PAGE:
In the beginning, there was a river. The river became a road and the road branched out to the whole world. And because the road was once a river it was always hungry. In the land of beginnings spirits mingled with the unborn. We could assume numerous forms. Many of us were birds. We knew no boundaries. There was much feasting, playing and sorrowing. We feasted much because of the beautiful terrors of eternity. We played much because we were free. And we sorrowed much because there were always those amongst us who had just returned from the world of the Living. They returned inconsolable for all the love they had left behind, all the suffering they hadnít redeemed, all that they hadnít understood, and for all they had barely begun to learn before they were drawn back to the land of origins. There was not one amongst us who looked forward to being born. We disliked the rigours of existence, the unfulfilled longings, the enshrined injustices of the world, the labyrinths of love, the ignorance of parents, the fact of dying, and the amazing indifference of the Living in the midst of the simple beauties of the universe. We feared the heartlessness of human being, all of whom are born blind, few of whom ever learn to see. The Famished Road by Ben Okri, 1991 [Judith]

Ignoring many examples from The Snow Leopard, or Bruce Chatwin, or Barry Lopez, Iíll offer this, from Desert Divers, by Sven Lindqvist. ìThis morning I saw a marabout, the sepulchre of a holy man, its distant walls reflecting the light like a beacon. It takes about an hour to climb up to the stillness and solitude. There is nothing there. Nothing but a few lizard tracks in the sand. Nothing but a few unglazed, cracked and crumbling jars, the tombstones of the poor. Nothing but a few large split palm trunks, grey with age, their timber like pressed straw. And then the marabout door glowing acid-green and sulphur-yellow in the morning sun. Far down below, a man is hacking in the dry riverbed and some dark men are spreading out their dark, moist dates to dry beyond a low mud wall. I go down to them, where it is already hot in the sun. But when they greet you, the menís hands are still cool, almost cold ñ as if the night had remained behind in their bodies. The only language we had in common was our hands.î [pohanginapete]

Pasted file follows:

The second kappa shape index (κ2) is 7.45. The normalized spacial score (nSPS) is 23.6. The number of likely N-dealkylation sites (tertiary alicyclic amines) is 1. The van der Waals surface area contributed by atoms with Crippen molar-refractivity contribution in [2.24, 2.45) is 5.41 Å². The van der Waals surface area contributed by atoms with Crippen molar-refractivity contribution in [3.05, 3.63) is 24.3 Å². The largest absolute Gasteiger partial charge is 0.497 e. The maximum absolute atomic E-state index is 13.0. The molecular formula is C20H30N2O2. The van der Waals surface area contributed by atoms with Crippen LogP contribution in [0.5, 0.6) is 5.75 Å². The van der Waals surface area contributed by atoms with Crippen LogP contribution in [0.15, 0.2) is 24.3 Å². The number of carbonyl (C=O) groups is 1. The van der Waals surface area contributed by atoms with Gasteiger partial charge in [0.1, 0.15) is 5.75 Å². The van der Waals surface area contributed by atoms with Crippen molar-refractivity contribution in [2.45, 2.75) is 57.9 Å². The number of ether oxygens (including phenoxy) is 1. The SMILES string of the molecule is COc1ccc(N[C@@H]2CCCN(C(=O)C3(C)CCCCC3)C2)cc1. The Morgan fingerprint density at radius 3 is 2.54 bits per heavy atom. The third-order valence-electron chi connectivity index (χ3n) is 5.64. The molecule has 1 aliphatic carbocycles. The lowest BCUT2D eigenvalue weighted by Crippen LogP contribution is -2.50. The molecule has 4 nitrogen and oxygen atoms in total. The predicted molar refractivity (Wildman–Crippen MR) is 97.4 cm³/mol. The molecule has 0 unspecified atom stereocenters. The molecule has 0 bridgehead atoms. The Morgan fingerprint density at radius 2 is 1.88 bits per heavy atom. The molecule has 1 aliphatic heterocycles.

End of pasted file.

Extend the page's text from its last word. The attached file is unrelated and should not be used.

My love of reading. From ‘My Fater’s Library ‘ by Finn-Olaf Jonese. Appeared on 2005. A lifetime of written wisdom has gently settled like silt on some distant ocean bed, and somewhere within, the long conversation between man and books continues, though ever quieter. Love disappears, wealth disappears, desire disappears. But good books stay absorbed in the soul, and a soul, if educated, endures. Or at least that’s what some pretty good books say. [Cindy]

El mar es un alma que tuvimos, que no sabemos donde esta y que apenas recordamos nuestra… El mar es un alma que siempre es otra, en cada uno de nuestros malecones … “La Casa de CartÛn” MartÌn Ad·n  (A translated approach: The sea is a soul we once had, that we know not where it is, that we slightly remember ours….The sea is a soul that is always another in each one of our sea shore walks.) [Mariella]

Every passage I read by Annie Dillard is the best I’ve read yet, as I read it. So, from her Pilgrim at Tinker Creek, Chapter 14: Northing: “The woods were as restless as birds. I stood under tulips and ashes, maples, sourwood, sassafras, locusts, catalpas, and oaks. I let my eyes spread and unfix, screening out all that was not vertical motion, and I saw only leaves in the air—or rather, since my mind was also unfixed, vertical trails of yellow color-patches falling from nowhere to nowhere. Mysterious streamers of color unrolled silently all about me, distant and near. Some color chips made the descent violently; they wrenched from side to side in a series of diminishing swings, as if willfully fighting the fall with all the tricks of keel and glide they could muster. Others spun straight down in tight, suicidal circles. Tulips had cast their leaves on my path, flat and bright as doubloons. I passed under a sugar maple that stunned me by its elegant unself-consciousness: it was as if a man on fire were to continue calmly sipping tea. In the deepest part of the woods was a stand of ferns. I had just been reading in Donald Culross Peattie that the so-called “seed” of ferns was formerly thought to bestow the gift of invisibility on its bearer, and that Genghis Khan wore such a seed in his ring, “and by it understood the speech of birds.” If I were invisible, might I also be small, so that I could be borne by winds, spreading my body like a sail, like a vaulted leaf, to anyplace at all? Mushrooms erupted through the forest mold, the fly amanita in various stages of thrust and spread, some big brown mushrooms rounded and smooth as loaves, some eerie purple ones I’d never noticed before, the color of Portuguese men-of-war, murex, a deep-sea, pressurized color, as if the earth heavy with trees and rocks had pressed and leached all other hues away.” [Barbara W. Klaser]